Grade school students build robots, get excited about science during iCAN Robotics Program
Every Monday, Tuesday and Wednesday evening for the past five weeks, 22 middle- and high school students from Syracuse have come together at the Vision Center on South Salina Street to build and program their very own robots.
The iCAN Robotics Program has been much more than a venue for students to channel their inner child. The program is designed to increase the access of underrepresented groups to the science, technology, math and engineering (STEM) disciplines by immersing students into the exciting and fast-paced field of robotics and inspiring them to think about a future career in one of the STEM disciplines. The first step is getting the students excited about it and showing them what is possible, says Don Sawyer, associate director of the Louis Stokes Alliance for Minority Participation (LSAMP) at Syracuse University.
The students will present and demonstrate their robots, and even engage them in battle, during the program’s culminating celebration on Wednesday, Aug. 19, at 6 p.m. in the University’s Maxwell Auditorium. The celebration is open to the public.
The program is a collaborative creation that came into being through discussions among Sawyer, LaToya Sawyer of Mercy Works and Damani Musgrave, assistant director of technical systems and services in the University’s Division of Institutional Advancement. LaToya Sawyer approached Don Sawyer with the idea of a possible robotics program.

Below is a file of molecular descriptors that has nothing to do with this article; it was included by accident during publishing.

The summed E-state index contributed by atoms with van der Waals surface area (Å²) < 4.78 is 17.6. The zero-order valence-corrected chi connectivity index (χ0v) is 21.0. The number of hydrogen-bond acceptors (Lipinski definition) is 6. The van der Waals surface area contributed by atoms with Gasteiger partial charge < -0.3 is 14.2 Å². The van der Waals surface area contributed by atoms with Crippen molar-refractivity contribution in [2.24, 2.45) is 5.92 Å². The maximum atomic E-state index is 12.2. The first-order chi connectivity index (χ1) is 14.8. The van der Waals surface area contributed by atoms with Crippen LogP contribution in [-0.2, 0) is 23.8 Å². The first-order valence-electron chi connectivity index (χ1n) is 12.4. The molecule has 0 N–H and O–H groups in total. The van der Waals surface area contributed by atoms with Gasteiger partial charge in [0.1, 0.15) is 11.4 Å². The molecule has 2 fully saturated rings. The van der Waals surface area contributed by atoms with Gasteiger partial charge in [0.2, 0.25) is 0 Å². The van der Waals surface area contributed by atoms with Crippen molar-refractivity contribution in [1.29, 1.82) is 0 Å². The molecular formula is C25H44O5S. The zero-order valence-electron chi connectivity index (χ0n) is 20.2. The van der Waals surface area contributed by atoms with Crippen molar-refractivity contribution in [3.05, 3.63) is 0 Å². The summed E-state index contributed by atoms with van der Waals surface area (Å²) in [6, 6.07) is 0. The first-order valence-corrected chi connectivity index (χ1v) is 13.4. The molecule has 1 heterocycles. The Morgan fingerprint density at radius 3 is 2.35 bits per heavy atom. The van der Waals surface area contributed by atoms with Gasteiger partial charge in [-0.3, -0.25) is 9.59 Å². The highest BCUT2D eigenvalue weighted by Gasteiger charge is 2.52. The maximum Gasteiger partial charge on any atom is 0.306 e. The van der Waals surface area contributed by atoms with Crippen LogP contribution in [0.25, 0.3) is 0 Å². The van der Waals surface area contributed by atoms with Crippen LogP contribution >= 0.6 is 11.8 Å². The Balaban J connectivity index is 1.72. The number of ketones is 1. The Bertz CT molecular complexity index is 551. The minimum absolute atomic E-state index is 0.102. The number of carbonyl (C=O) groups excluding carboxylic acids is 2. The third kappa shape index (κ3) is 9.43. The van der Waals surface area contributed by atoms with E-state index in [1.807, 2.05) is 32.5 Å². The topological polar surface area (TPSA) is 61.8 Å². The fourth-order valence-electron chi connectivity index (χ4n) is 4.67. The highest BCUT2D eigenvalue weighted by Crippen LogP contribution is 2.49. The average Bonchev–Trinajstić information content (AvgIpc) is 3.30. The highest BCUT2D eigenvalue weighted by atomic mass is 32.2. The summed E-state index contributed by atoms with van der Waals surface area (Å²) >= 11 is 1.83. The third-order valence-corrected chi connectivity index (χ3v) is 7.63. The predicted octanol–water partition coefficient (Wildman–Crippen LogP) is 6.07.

Don Sawyer, who is also a doctoral student in sociology in SU’s Maxwell School, had performed dissertation research that pointed to the importance of programs like robotics as key influences on the lives of underrepresented students who became engineers and scientists. They decided to move forward with the program, signed Musgrave on as the instructor, and got the ball rolling.
The South Side Initiative Office is also a sponsor of the program. Musgrave is the lead instructor, and Don Sawyer works with students in some areas of robot construction and PowerPoint development.
Sawyer says the program is based upon three principles—aspiration, access and achievement. “There are huge national efforts to get American citizens to focus on science and to develop a more diverse science workforce that includes more women and people of color,” he says. “These are not opportunities for our youth unless you expose them to science and acclimate them early.” A key part of the program has been to teach the participants that science is all around them in their everyday lives, from the cell phones they talk on to the cars they ride in to the tractors that harvest the food that comes to their kitchen tables.
Students in the program have gained knowledge and proficiency in engineering design concepts and computer programming by building robots from Lego Mindstorms NXT kits and then programming and testing them. Through this process, students have also learned to think critically and understand the value of working within a team format. “They learn that to solve problems, there needs to be diversity of thought,” Sawyer says.
Sawyer plans to use the feedback garnered from the summer program in the development and coordination of a subsequent program that will utilize the LSAMP Scholars at SU, community and parent groups during the academic year.